For identification of the lysosomal compartment, the LysoSensor Green DND-189 probe (Molecular Probes Inc) was used. This probe is fluorescent within acidic intracellular compartments and is selectively concentrated in acidic organelles as a result of protonation and in the low pH environment of lysosomes. The probe was added to the cells at a concentration of 1 μM for one hour. The cells were then washed in PBS, mounted, and viewed using CSLM.

Stable transfection of RPE

The galectin-3 cDNA clone was obtained as a kind gift from A Raz (Mount Sinai Medical School, New York, USA). The cDNA was then cloned into EcoRI site of the pUNI/V5-His A vector (Invitrogen, CA, USA), it was then subcloned into BglII/BamHI sites of the pEGFP-C1 vector (Clontech, CA, USA). The Echo cloning system (Invitrogen) was then used to generate constructs for the over expression of the galectin-3 GFP fusion protein. The donor vector (containing galectin-3 GFP cDNA) was created by subcloning the cDNA into the pUNI/V5-His B vector. The final pCMVgalectin-3 construct was then generated using recombinase enzyme to clone the galectin-3 cDNA into the pcDNA3.1E acceptor vector (with CMV promoter). A vector containing a pre-pro endothelin-1 (PPET-1) promoter was also created. The PPET-1 promoter has been shown to direct endothelial specific gene expression and therefore acted as a negative control for transfected RPE.

Purified high quality plasmid DNA was obtained (Qiagen plasmid purification kit) and used to transfect cells using Effectene reagent (Qiagen, West Sussex, UK) according to the manufacturer’s instructions. Cells were seeded at a density of 2.5×105 cells per well in a six well plate the day before transfection, and were transfected with 0.4 μg DNA using a DNA to Effectene ratio of 1:25. Cells were transfected with pCMV/GFP-galectin-3 and as a control cells were transfected with vector lacking the galectin-3 insert. Two days after transfection, stably transfected cells were selected by culture in the presence of 800 μg/ml G418 (Clontech), for 2 weeks, after which time control untransfected cells had died and resistant colonies had appeared. G418 resistant cells were then single cell cloned using cloning disks (Sigma). The transfectants were then expanded in media supplemented with 800 μg/ml G418 (Clontech) and the expression of galectin-3 was assessed by western blotting and ELISA.

For western analysis, cell extracts were prepared as previously described8 and protein concentrations estimated using a BCA protein concentration assay (Pierce, Rockford, IL, USA). Protein samples (10 μg) were electrophoresed then transferred to Immobilon-P PVDF membrane (Millipore Ltd, Watford, UK). Non-specific binding was blocked with 4% dried milk and the membrane incubated with the appropriate primary antibody for one hour at room temperature. The membrane was then washed with PBS containing 0.1% Tween-20 followed by incubation for one hour with the appropriate horseradish peroxidase (HRP) conjugated secondary antibody (Dako Ltd, Glostrup, Denmark). Immunoreactivity was detected using enhanced chemiluminesence (Amersham, Little Chalfont, UK) exposed to Hyperfilm film (Amersham).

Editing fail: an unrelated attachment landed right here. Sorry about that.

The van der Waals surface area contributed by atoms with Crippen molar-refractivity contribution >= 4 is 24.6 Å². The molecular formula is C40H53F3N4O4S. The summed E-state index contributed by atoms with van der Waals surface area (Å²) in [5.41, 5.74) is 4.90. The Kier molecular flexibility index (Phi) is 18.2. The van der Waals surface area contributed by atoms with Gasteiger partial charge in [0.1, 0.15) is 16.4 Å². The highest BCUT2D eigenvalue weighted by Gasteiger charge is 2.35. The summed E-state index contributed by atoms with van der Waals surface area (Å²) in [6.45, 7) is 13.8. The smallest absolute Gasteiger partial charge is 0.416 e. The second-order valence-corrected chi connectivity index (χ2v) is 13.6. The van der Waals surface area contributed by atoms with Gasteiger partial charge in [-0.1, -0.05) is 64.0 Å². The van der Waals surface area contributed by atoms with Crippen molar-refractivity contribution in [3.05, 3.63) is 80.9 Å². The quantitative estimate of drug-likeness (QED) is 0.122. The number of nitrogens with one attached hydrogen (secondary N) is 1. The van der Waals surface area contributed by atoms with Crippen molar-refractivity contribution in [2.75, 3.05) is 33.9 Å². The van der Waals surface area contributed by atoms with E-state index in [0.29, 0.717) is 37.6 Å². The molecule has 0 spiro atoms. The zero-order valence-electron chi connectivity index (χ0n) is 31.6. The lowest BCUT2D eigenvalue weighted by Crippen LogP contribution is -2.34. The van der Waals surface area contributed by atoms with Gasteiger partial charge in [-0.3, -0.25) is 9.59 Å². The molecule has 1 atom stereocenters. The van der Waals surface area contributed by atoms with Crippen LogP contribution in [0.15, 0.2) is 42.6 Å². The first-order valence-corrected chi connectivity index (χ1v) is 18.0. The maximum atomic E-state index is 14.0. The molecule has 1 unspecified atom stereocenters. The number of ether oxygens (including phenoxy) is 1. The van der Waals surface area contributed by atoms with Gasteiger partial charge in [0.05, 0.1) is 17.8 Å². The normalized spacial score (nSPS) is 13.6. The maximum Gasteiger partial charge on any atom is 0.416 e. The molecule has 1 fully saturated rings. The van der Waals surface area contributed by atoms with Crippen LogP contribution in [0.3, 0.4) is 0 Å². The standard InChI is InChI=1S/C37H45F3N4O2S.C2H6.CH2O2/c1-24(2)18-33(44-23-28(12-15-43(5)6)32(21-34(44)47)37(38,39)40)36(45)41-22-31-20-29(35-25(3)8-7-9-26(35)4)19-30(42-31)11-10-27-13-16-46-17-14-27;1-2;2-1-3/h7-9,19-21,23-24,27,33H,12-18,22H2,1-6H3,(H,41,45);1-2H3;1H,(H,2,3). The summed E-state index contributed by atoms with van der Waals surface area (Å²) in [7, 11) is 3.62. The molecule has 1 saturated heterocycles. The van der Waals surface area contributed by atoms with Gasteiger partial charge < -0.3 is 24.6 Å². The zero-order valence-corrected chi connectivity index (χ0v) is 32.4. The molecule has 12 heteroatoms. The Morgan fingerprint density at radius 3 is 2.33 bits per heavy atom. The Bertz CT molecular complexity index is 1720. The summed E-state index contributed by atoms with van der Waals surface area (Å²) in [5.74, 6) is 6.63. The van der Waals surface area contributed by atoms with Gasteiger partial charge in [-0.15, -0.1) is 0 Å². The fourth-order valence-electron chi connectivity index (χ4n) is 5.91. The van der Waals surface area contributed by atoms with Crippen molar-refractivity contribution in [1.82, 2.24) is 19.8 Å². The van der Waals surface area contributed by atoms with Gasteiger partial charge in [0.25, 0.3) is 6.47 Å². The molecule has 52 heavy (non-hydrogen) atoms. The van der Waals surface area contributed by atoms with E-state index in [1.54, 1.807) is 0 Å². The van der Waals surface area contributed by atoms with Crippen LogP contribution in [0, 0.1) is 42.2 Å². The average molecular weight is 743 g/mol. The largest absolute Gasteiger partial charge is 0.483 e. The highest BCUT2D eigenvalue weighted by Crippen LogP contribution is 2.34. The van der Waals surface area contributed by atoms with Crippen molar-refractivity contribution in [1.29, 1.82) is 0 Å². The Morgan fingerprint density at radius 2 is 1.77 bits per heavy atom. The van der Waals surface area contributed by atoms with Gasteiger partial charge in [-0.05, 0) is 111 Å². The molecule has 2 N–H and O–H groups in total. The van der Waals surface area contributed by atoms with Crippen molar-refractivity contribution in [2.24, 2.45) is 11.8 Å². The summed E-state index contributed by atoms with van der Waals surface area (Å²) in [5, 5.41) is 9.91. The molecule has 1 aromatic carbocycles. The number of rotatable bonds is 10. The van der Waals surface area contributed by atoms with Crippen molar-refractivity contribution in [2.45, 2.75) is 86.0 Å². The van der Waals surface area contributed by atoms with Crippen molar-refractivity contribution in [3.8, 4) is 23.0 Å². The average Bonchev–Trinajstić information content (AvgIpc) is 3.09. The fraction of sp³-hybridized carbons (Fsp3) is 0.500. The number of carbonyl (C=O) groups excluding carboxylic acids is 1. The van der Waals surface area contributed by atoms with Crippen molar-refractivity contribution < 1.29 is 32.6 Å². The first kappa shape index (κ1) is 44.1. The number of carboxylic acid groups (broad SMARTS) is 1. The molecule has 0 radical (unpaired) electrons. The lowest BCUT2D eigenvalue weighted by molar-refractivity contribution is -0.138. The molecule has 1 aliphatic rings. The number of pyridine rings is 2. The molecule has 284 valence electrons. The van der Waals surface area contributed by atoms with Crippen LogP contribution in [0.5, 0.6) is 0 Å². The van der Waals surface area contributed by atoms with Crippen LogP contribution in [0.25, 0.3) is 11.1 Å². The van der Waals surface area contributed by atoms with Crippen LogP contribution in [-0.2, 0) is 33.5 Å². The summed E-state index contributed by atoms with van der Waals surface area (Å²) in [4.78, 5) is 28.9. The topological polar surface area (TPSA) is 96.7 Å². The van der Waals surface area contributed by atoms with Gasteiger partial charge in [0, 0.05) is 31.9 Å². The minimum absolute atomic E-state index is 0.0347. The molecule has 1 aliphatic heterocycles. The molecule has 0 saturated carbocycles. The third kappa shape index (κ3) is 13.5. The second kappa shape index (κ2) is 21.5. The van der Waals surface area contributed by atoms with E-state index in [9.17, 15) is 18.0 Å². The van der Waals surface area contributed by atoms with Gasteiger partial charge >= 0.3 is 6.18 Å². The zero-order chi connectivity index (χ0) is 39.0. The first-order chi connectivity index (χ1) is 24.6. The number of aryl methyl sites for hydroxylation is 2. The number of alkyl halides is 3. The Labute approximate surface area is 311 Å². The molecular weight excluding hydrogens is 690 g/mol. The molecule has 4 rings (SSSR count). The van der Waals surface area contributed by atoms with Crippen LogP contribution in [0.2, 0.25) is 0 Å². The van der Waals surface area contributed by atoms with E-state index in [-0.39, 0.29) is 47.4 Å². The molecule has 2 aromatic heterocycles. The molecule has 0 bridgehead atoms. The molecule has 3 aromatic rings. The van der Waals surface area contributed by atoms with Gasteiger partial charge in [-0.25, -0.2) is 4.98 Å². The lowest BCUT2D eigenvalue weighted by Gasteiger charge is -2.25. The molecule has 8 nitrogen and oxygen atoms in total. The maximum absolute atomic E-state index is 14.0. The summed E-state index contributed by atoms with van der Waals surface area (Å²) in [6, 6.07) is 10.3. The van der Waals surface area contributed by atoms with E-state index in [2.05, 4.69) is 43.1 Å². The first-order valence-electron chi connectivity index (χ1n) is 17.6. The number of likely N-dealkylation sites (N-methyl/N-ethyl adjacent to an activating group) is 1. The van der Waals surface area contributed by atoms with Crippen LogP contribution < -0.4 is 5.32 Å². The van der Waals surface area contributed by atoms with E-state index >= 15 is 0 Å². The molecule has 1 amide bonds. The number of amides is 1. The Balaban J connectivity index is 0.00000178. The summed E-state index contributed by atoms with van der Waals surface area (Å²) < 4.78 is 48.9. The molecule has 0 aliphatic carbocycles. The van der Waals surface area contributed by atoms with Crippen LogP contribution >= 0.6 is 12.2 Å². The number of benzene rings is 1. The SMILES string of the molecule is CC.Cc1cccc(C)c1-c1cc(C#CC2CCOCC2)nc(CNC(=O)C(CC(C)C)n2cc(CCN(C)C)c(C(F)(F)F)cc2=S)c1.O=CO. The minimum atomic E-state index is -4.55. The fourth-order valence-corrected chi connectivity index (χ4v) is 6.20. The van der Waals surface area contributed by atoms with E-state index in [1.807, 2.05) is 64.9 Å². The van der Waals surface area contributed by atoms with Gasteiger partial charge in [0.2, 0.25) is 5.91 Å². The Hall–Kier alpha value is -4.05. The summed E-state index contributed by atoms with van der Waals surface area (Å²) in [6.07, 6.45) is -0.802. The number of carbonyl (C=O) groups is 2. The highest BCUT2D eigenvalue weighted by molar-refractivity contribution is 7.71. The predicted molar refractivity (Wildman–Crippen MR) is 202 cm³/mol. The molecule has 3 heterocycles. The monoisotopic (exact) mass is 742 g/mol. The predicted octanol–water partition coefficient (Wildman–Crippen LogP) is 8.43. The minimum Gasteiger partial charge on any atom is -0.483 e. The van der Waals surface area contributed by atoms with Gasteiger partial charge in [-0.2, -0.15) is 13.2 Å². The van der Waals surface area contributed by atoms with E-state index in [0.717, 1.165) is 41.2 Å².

For ELISA, normal and transfected D407 cells were exposed to AGE albumin at varying concentrations to investigate variation in the secretion of the galectin-3 protein. After 4 days of exposure to AGE albumin, cell culture supernatants were isolated, spun to remove any residual non-adherent cells, and frozen until analysis. The ELISA assay was performed as per manufacturer’s instructions (Caltag, Bender Medsystems, Northants, UK). Results were read immediately on a Tecan SAFIRE spectrophotometer (450 nm primary wavelength). All samples were run in duplicate microwell strips and a standard curve calculated for each run. Results were therefore expressed as means of three assay runs in duplicate. Statistical analysis (one-way ANOVA) was performed using the SPSS statistical software package (SPSS Inc, Chicago, IL, USA).


Real time PCR of AGE receptor components showed that all mRNAs were expressed in RPE. Exposure to AGE albumin caused a significant increase in AGE-R1 and galectin-3 mRNA levels while AGE-R2 did not alter expression (fig 1). CSLM revealed a distinct immunolocalisation pattern for the AGE receptor complex in RPE cells. AGE-R1, R2, and galectin-3 showed granular staining patterns (fig 2A–C). This pattern remained unaltered by AGE treatment (100 or 200 μg/ml) (data not shown). The Lysosensor probe demonstrated the particulate staining pattern typical of the low pH cytoplasmic compartments (fig 2D). For all receptor components, this pattern showed a similar lysosomal-like distribution in RPE cells as revealed by the distinctive, punctate vesicular immunofluorescent pattern, often occurring in the perinuclear regions of the cytoplasm (compare fig 2A–C with 2D). Galectin-3 demonstrated some diffuse cytoplasmic and plasma membrane associated immunoreactivity. Immunofluorescence and Lysosensor probe controls showed no significant fluorescence (data not shown).

Figure 1

 AGE receptor complex mRNA expression in RPE. For each of the receptor complex components, AGE-R1 (A), -R2 (B), galectin-3 (C) mRNA was measured by real-time RT-PCR after 4 days exposure to AGE. Treatment 1: control unmodified albumin. Treatment 2: 200 μg/ml AGE modified albumin. Treatment 3: 400 μg/ml AGE modified albumin. Values for control were set to 100% Each column represents the mean of three reactions normalised for 28S rRNA levels. *p<0.1, **p<0.05.